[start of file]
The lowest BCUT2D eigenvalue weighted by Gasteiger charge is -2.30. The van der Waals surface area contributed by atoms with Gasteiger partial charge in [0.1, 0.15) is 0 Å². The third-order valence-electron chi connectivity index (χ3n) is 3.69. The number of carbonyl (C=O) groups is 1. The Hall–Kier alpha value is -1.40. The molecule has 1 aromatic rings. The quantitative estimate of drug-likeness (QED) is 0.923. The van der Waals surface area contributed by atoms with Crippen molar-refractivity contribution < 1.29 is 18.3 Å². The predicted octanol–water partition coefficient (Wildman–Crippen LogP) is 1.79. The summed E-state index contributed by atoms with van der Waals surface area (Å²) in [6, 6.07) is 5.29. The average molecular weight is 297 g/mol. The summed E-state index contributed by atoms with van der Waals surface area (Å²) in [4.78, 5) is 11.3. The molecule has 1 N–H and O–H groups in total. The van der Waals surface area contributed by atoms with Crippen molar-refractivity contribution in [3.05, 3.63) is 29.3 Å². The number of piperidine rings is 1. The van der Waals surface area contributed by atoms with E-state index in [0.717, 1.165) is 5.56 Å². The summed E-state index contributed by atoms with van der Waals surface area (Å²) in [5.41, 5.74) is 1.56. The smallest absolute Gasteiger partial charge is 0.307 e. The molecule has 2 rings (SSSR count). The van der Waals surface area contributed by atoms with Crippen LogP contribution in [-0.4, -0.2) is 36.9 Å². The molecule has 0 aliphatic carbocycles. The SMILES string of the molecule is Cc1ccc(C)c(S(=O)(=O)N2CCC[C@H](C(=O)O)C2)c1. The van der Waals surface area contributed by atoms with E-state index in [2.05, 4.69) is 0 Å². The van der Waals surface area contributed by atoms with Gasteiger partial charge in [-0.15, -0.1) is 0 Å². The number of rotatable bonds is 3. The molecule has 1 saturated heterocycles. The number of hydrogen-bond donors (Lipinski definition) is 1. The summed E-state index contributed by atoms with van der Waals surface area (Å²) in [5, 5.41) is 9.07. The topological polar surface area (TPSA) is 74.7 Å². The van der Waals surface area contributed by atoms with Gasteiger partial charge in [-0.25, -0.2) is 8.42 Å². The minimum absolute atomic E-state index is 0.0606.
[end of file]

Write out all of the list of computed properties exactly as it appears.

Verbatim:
The lowest BCUT2D eigenvalue weighted by Gasteiger charge is -2.30. The van der Waals surface area contributed by atoms with Gasteiger partial charge in [0.1, 0.15) is 0 Å². The third-order valence-electron chi connectivity index (χ3n) is 3.69. The number of carbonyl (C=O) groups is 1. The Hall–Kier alpha value is -1.40. The molecule has 1 aromatic rings. The quantitative estimate of drug-likeness (QED) is 0.923. The van der Waals surface area contributed by atoms with Crippen molar-refractivity contribution < 1.29 is 18.3 Å². The predicted octanol–water partition coefficient (Wildman–Crippen LogP) is 1.79. The summed E-state index contributed by atoms with van der Waals surface area (Å²) in [6, 6.07) is 5.29. The average molecular weight is 297 g/mol. The summed E-state index contributed by atoms with van der Waals surface area (Å²) in [4.78, 5) is 11.3. The molecule has 1 N–H and O–H groups in total. The van der Waals surface area contributed by atoms with Crippen molar-refractivity contribution in [3.05, 3.63) is 29.3 Å². The number of piperidine rings is 1. The van der Waals surface area contributed by atoms with E-state index in [0.717, 1.165) is 5.56 Å². The summed E-state index contributed by atoms with van der Waals surface area (Å²) in [5.41, 5.74) is 1.56. The smallest absolute Gasteiger partial charge is 0.307 e. The molecule has 2 rings (SSSR count). The van der Waals surface area contributed by atoms with Crippen LogP contribution in [-0.4, -0.2) is 36.9 Å². The molecule has 0 aliphatic carbocycles. The SMILES string of the molecule is Cc1ccc(C)c(S(=O)(=O)N2CCC[C@H](C(=O)O)C2)c1. The van der Waals surface area contributed by atoms with E-state index in [2.05, 4.69) is 0 Å². The van der Waals surface area contributed by atoms with Gasteiger partial charge in [-0.15, -0.1) is 0 Å². The number of rotatable bonds is 3. The molecule has 1 saturated heterocycles. The number of hydrogen-bond donors (Lipinski definition) is 1. The summed E-state index contributed by atoms with van der Waals surface area (Å²) in [5, 5.41) is 9.07. The topological polar surface area (TPSA) is 74.7 Å². The van der Waals surface area contributed by atoms with Gasteiger partial charge in [-0.25, -0.2) is 8.42 Å². The minimum absolute atomic E-state index is 0.0606.